New Park Service Report Shows Government Shutdown’s Harmful Impacts to National Parks and Local Communities Nationwide

 
PRESS RELEASE
  FOR IMMEDIATE RELEASE
Date:   March 3, 2014
Contact:   Craig Obey, Senior Vice President of Government Affairs, National Parks Conservation Association, C: 202.669.9689 Alison Zemanski Heis, Senior Media Relations Manager, National Parks Conservation Association, C: 202.384.8762


New Park Service Report Shows Government Shutdown’s Harmful Impacts to National Parks and Local Communities Nationwide

Statement by Craig Obey, Senior Vice President of Government Affairs for the National Parks Conservation Association

“Today’s economic report released by the National Park Service titled, Effects of the October 2013 Government Shutdown on Visitor Spending and Gateway Communities, confirms the tremendous contribution that all national parks make to our national economy and how extremely damaging the 16-day government shutdown was to our 401 national parks, park visitors, and local businesses. During the government shutdown, we heard from the American people about how important these treasured places are to local businesses, jobs and the economy, and how much they love parks and want them open for business, well-staffed, and fully funded.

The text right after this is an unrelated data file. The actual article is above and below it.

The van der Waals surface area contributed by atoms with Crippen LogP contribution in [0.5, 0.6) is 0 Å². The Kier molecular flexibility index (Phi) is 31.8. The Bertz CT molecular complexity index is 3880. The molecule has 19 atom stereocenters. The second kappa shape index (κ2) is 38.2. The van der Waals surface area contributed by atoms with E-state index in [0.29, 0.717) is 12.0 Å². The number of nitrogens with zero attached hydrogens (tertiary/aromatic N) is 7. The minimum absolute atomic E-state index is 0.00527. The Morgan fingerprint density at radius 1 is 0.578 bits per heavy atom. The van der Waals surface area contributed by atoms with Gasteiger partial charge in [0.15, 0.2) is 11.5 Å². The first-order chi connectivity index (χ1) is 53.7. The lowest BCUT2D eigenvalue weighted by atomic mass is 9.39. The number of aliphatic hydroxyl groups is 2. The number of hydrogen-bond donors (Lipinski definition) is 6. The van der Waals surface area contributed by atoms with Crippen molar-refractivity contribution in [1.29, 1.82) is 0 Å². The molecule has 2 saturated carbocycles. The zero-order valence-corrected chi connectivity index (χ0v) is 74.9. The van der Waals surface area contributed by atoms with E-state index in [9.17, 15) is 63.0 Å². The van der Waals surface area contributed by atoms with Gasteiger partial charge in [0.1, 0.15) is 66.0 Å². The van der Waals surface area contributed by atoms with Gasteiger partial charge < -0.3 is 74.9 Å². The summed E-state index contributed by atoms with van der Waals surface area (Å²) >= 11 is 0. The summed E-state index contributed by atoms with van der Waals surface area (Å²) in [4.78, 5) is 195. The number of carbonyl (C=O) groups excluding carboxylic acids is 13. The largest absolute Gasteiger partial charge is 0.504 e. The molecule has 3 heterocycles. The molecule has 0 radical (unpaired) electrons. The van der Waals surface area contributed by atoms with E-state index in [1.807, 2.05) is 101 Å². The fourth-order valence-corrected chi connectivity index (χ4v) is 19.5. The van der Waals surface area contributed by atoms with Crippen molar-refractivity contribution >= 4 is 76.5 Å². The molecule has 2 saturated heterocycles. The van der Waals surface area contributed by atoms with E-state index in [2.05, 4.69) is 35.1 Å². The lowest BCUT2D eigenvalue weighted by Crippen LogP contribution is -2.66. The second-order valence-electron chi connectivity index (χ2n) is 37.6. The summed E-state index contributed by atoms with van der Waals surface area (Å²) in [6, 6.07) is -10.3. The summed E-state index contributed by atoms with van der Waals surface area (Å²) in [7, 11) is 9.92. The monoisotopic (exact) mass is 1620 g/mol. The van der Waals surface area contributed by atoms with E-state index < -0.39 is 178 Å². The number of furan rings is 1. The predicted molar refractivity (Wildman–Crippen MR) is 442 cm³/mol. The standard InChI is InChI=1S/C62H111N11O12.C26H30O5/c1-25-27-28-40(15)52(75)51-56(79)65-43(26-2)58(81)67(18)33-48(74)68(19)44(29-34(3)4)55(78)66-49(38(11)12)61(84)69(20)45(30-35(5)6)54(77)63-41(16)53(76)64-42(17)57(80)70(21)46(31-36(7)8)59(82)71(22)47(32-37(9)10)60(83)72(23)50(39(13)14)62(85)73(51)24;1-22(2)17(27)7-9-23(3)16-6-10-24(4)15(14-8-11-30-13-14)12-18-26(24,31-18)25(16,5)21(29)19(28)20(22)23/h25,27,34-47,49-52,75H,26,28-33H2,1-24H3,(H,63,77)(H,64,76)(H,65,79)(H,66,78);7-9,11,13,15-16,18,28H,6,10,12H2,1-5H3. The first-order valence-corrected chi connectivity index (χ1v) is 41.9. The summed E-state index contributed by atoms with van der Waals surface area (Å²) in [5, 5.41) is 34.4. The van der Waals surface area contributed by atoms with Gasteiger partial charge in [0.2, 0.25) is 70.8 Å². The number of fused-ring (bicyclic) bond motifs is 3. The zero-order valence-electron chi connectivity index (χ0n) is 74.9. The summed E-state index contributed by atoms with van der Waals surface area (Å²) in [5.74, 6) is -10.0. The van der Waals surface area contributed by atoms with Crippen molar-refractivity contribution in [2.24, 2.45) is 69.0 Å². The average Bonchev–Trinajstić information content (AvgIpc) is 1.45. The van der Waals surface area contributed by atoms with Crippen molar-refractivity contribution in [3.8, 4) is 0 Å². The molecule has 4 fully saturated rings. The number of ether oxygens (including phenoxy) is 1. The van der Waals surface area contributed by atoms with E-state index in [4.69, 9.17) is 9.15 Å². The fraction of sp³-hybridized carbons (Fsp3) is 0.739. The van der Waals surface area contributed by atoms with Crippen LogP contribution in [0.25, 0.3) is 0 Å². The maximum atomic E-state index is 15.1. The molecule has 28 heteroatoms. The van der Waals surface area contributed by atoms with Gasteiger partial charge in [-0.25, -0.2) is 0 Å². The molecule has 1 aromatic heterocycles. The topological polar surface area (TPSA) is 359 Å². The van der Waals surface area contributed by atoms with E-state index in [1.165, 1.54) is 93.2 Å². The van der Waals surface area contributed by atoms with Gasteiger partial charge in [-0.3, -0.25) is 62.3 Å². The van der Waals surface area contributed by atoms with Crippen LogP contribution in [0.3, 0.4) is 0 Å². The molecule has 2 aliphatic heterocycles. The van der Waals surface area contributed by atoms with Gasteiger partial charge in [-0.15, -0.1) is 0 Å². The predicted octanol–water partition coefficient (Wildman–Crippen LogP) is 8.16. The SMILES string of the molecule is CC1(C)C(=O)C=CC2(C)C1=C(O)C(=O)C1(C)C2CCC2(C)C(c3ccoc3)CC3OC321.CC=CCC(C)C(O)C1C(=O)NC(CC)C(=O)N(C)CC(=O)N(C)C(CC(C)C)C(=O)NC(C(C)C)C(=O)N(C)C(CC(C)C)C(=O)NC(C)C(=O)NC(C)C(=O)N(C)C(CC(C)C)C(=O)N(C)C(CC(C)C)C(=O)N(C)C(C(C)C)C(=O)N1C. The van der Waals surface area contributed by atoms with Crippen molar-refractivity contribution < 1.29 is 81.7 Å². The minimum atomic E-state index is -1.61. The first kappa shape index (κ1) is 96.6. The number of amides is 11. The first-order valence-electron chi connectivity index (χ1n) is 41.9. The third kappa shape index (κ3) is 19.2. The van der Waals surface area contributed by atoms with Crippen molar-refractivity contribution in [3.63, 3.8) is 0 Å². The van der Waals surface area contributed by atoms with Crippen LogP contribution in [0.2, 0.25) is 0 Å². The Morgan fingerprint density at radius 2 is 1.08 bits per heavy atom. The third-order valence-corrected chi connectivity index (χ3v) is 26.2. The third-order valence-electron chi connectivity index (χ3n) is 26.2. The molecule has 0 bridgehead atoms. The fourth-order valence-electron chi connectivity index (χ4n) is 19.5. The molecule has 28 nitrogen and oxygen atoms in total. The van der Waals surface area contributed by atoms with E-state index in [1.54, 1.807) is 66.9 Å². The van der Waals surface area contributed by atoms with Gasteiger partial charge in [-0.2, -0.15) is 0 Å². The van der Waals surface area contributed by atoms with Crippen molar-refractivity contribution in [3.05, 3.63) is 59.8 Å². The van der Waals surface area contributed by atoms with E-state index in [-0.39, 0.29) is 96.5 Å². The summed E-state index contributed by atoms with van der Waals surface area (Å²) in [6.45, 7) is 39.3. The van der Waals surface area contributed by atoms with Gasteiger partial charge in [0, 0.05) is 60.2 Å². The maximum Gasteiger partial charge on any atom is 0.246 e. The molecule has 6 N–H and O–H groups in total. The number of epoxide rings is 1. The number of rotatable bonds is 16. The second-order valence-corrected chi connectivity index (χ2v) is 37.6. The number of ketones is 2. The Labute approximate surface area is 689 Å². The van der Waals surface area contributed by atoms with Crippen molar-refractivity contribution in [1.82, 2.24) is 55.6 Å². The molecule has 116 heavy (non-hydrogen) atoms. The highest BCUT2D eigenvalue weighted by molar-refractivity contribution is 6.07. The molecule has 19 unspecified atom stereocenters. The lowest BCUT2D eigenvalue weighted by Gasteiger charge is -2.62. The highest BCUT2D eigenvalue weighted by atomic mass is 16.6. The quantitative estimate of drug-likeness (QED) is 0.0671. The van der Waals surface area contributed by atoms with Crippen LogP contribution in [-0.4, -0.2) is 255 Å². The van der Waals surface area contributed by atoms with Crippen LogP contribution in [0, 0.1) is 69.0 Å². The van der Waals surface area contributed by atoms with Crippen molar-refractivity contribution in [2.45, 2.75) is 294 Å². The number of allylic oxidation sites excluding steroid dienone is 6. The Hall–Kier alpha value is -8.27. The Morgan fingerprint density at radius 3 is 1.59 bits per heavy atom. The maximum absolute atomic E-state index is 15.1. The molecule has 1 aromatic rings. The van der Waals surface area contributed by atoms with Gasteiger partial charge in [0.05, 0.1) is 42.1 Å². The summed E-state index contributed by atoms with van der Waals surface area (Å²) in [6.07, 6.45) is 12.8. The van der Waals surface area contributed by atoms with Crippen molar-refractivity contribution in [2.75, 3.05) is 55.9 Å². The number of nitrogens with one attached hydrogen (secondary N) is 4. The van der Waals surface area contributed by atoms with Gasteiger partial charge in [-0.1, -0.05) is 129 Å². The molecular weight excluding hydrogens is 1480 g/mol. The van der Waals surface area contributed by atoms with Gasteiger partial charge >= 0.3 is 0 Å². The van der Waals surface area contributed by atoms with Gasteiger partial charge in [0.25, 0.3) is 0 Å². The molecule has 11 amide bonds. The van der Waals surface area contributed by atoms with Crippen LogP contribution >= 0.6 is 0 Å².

“The report shows that shutting down America’s national parks for 16-days in October 2013, which is a peak travel season for many parks, negatively impacted American jobs and the economy. Congress and President Obama must not underestimate how much Americans love to visit treasured places like Yellowstone, the Everglades, San Antonio Missions and the Liberty Bell at Independence Hall – and how much money they spend traveling to our national parks and the surrounding local communities. With nearly 300 million annual visitors that generate $10 in economic benefits for every dollar invested, national parks are economic generators.

“With the National Park Service’s historic 100th anniversary just two years away, now is the time to invest in America’s national parks.  This is one of the last opportunities we have to invest in our national parks before their centennial in 2016, to better prepare them for their next 100 years of service and beyond. We look forward to the release of the president’s budget proposal tomorrow and congressional consideration shortly afterwards, and hope to see a strong budget for parks that will keep them open and help local economies thrive, help parks recover from years of underfunding and neglect, put rangers back to work, and begin to repair crumbling structures and park facilities.” (#KeepParksFunded)

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